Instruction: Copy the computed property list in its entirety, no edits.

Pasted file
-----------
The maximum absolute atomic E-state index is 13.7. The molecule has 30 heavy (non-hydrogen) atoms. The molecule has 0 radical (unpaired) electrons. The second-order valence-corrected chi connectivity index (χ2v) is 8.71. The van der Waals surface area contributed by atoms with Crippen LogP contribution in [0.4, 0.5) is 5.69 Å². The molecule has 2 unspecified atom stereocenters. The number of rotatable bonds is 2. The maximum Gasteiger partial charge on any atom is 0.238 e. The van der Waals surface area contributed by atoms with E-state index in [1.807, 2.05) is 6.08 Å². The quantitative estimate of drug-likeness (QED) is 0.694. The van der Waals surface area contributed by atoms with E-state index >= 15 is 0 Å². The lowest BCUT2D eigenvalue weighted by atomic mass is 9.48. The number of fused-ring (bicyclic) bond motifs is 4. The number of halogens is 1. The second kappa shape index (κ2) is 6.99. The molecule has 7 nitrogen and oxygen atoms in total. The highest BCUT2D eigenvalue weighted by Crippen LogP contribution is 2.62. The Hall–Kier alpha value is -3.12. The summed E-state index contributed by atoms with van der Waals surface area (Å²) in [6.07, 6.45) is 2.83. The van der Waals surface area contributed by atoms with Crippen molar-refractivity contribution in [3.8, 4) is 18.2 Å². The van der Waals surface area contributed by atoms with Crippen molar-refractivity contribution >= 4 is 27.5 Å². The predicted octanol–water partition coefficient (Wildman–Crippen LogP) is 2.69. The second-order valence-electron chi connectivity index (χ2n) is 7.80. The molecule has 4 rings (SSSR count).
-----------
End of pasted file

The maximum absolute atomic E-state index is 13.7. The molecule has 30 heavy (non-hydrogen) atoms. The molecule has 0 radical (unpaired) electrons. The second-order valence-corrected chi connectivity index (χ2v) is 8.71. The van der Waals surface area contributed by atoms with Crippen LogP contribution in [0.4, 0.5) is 5.69 Å². The molecule has 2 unspecified atom stereocenters. The number of rotatable bonds is 2. The maximum Gasteiger partial charge on any atom is 0.238 e. The van der Waals surface area contributed by atoms with E-state index in [1.807, 2.05) is 6.08 Å². The quantitative estimate of drug-likeness (QED) is 0.694. The van der Waals surface area contributed by atoms with E-state index >= 15 is 0 Å². The lowest BCUT2D eigenvalue weighted by atomic mass is 9.48. The number of fused-ring (bicyclic) bond motifs is 4. The number of halogens is 1. The second kappa shape index (κ2) is 6.99. The molecule has 7 nitrogen and oxygen atoms in total. The highest BCUT2D eigenvalue weighted by Crippen LogP contribution is 2.62. The Hall–Kier alpha value is -3.12. The summed E-state index contributed by atoms with van der Waals surface area (Å²) in [6.07, 6.45) is 2.83. The van der Waals surface area contributed by atoms with Crippen molar-refractivity contribution in [3.8, 4) is 18.2 Å². The van der Waals surface area contributed by atoms with Crippen molar-refractivity contribution >= 4 is 27.5 Å². The predicted octanol–water partition coefficient (Wildman–Crippen LogP) is 2.69. The second-order valence-electron chi connectivity index (χ2n) is 7.80. The molecule has 4 rings (SSSR count).